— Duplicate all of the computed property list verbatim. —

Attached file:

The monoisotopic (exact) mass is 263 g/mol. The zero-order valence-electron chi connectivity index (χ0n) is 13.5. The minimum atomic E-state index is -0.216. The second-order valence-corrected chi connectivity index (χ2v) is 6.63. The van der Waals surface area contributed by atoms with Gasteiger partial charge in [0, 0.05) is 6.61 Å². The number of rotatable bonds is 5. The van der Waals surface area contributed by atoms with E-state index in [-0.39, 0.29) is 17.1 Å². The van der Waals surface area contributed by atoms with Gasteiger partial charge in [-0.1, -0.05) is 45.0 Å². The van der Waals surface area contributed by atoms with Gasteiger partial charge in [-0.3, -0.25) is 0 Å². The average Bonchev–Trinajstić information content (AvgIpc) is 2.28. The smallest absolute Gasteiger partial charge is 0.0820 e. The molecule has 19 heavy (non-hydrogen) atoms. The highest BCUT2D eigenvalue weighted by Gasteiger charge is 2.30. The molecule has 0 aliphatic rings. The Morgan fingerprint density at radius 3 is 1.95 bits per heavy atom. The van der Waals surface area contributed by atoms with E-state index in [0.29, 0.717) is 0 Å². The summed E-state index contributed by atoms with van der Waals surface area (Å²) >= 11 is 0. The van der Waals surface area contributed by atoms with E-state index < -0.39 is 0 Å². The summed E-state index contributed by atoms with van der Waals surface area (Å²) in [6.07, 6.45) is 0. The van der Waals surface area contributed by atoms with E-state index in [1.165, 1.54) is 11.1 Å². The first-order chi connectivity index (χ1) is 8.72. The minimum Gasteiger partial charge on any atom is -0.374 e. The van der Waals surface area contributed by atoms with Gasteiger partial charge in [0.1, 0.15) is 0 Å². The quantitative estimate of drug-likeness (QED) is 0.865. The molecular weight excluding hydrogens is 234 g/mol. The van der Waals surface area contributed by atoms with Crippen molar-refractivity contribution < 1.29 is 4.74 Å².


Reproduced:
The monoisotopic (exact) mass is 263 g/mol. The zero-order valence-electron chi connectivity index (χ0n) is 13.5. The minimum atomic E-state index is -0.216. The second-order valence-corrected chi connectivity index (χ2v) is 6.63. The van der Waals surface area contributed by atoms with Gasteiger partial charge in [0, 0.05) is 6.61 Å². The number of rotatable bonds is 5. The van der Waals surface area contributed by atoms with E-state index in [-0.39, 0.29) is 17.1 Å². The van der Waals surface area contributed by atoms with Gasteiger partial charge in [-0.1, -0.05) is 45.0 Å². The van der Waals surface area contributed by atoms with Gasteiger partial charge in [-0.3, -0.25) is 0 Å². The average Bonchev–Trinajstić information content (AvgIpc) is 2.28. The smallest absolute Gasteiger partial charge is 0.0820 e. The molecule has 19 heavy (non-hydrogen) atoms. The highest BCUT2D eigenvalue weighted by Gasteiger charge is 2.30. The molecule has 0 aliphatic rings. The Morgan fingerprint density at radius 3 is 1.95 bits per heavy atom. The van der Waals surface area contributed by atoms with E-state index in [0.29, 0.717) is 0 Å². The summed E-state index contributed by atoms with van der Waals surface area (Å²) >= 11 is 0. The van der Waals surface area contributed by atoms with E-state index < -0.39 is 0 Å². The summed E-state index contributed by atoms with van der Waals surface area (Å²) in [6.07, 6.45) is 0. The van der Waals surface area contributed by atoms with E-state index in [1.165, 1.54) is 11.1 Å². The first-order chi connectivity index (χ1) is 8.72. The minimum Gasteiger partial charge on any atom is -0.374 e. The van der Waals surface area contributed by atoms with Gasteiger partial charge in [0.1, 0.15) is 0 Å². The quantitative estimate of drug-likeness (QED) is 0.865. The molecular weight excluding hydrogens is 234 g/mol. The van der Waals surface area contributed by atoms with Crippen molar-refractivity contribution < 1.29 is 4.74 Å².